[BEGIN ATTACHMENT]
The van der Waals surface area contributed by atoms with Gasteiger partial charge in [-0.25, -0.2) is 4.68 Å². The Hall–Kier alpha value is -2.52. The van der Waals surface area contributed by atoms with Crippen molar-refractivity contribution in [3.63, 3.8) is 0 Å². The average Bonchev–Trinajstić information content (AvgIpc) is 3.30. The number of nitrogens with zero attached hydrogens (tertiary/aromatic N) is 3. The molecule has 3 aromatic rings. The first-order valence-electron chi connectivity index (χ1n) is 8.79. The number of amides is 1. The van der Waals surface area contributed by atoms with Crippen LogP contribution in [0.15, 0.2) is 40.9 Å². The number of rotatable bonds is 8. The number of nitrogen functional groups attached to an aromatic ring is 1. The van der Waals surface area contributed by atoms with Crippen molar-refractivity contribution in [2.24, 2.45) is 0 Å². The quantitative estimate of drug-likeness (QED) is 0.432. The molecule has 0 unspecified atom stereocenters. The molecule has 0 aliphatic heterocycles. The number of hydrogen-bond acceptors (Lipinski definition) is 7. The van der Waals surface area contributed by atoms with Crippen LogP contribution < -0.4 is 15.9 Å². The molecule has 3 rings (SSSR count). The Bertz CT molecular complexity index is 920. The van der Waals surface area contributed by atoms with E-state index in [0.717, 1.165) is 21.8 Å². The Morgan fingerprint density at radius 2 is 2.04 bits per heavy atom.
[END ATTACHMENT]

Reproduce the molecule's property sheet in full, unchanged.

The van der Waals surface area contributed by atoms with Gasteiger partial charge in [-0.25, -0.2) is 4.68 Å². The Hall–Kier alpha value is -2.52. The van der Waals surface area contributed by atoms with Crippen molar-refractivity contribution in [3.63, 3.8) is 0 Å². The average Bonchev–Trinajstić information content (AvgIpc) is 3.30. The number of nitrogens with zero attached hydrogens (tertiary/aromatic N) is 3. The molecule has 3 aromatic rings. The first-order valence-electron chi connectivity index (χ1n) is 8.79. The number of amides is 1. The van der Waals surface area contributed by atoms with Crippen LogP contribution in [0.15, 0.2) is 40.9 Å². The number of rotatable bonds is 8. The number of nitrogen functional groups attached to an aromatic ring is 1. The van der Waals surface area contributed by atoms with Crippen molar-refractivity contribution in [2.24, 2.45) is 0 Å². The quantitative estimate of drug-likeness (QED) is 0.432. The molecule has 0 unspecified atom stereocenters. The molecule has 0 aliphatic heterocycles. The number of hydrogen-bond acceptors (Lipinski definition) is 7. The van der Waals surface area contributed by atoms with Crippen LogP contribution < -0.4 is 15.9 Å². The molecule has 3 rings (SSSR count). The Bertz CT molecular complexity index is 920. The van der Waals surface area contributed by atoms with E-state index in [0.717, 1.165) is 21.8 Å². The Morgan fingerprint density at radius 2 is 2.04 bits per heavy atom.